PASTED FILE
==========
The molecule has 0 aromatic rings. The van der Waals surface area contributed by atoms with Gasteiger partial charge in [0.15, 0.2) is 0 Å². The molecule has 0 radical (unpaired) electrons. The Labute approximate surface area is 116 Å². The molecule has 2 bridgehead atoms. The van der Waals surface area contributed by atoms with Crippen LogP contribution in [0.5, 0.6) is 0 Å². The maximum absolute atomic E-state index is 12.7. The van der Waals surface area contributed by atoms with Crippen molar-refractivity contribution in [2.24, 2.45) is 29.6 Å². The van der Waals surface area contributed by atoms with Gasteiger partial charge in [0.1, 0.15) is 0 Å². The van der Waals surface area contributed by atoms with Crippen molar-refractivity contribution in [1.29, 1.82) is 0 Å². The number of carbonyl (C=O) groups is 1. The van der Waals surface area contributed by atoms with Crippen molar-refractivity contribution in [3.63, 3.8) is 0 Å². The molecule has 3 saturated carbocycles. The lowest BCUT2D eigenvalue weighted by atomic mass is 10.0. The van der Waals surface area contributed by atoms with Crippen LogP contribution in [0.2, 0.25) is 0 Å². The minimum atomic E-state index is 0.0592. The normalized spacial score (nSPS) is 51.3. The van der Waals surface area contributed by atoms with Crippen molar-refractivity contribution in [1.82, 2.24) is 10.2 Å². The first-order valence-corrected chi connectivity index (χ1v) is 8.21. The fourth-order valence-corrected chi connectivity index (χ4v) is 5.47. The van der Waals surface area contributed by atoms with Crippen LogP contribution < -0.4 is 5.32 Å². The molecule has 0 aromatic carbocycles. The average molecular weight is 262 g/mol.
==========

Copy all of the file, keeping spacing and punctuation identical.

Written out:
The molecule has 0 aromatic rings. The van der Waals surface area contributed by atoms with Gasteiger partial charge in [0.15, 0.2) is 0 Å². The molecule has 0 radical (unpaired) electrons. The Labute approximate surface area is 116 Å². The molecule has 2 bridgehead atoms. The van der Waals surface area contributed by atoms with Crippen LogP contribution in [0.5, 0.6) is 0 Å². The maximum absolute atomic E-state index is 12.7. The van der Waals surface area contributed by atoms with Crippen molar-refractivity contribution in [2.24, 2.45) is 29.6 Å². The van der Waals surface area contributed by atoms with Gasteiger partial charge in [0.1, 0.15) is 0 Å². The van der Waals surface area contributed by atoms with Crippen molar-refractivity contribution in [1.29, 1.82) is 0 Å². The number of carbonyl (C=O) groups is 1. The van der Waals surface area contributed by atoms with Crippen molar-refractivity contribution in [3.63, 3.8) is 0 Å². The molecule has 3 saturated carbocycles. The lowest BCUT2D eigenvalue weighted by atomic mass is 10.0. The van der Waals surface area contributed by atoms with Crippen LogP contribution in [0.2, 0.25) is 0 Å². The minimum atomic E-state index is 0.0592. The normalized spacial score (nSPS) is 51.3. The van der Waals surface area contributed by atoms with Crippen molar-refractivity contribution in [1.82, 2.24) is 10.2 Å². The first-order valence-corrected chi connectivity index (χ1v) is 8.21. The fourth-order valence-corrected chi connectivity index (χ4v) is 5.47. The van der Waals surface area contributed by atoms with Crippen LogP contribution < -0.4 is 5.32 Å². The molecule has 0 aromatic carbocycles. The average molecular weight is 262 g/mol.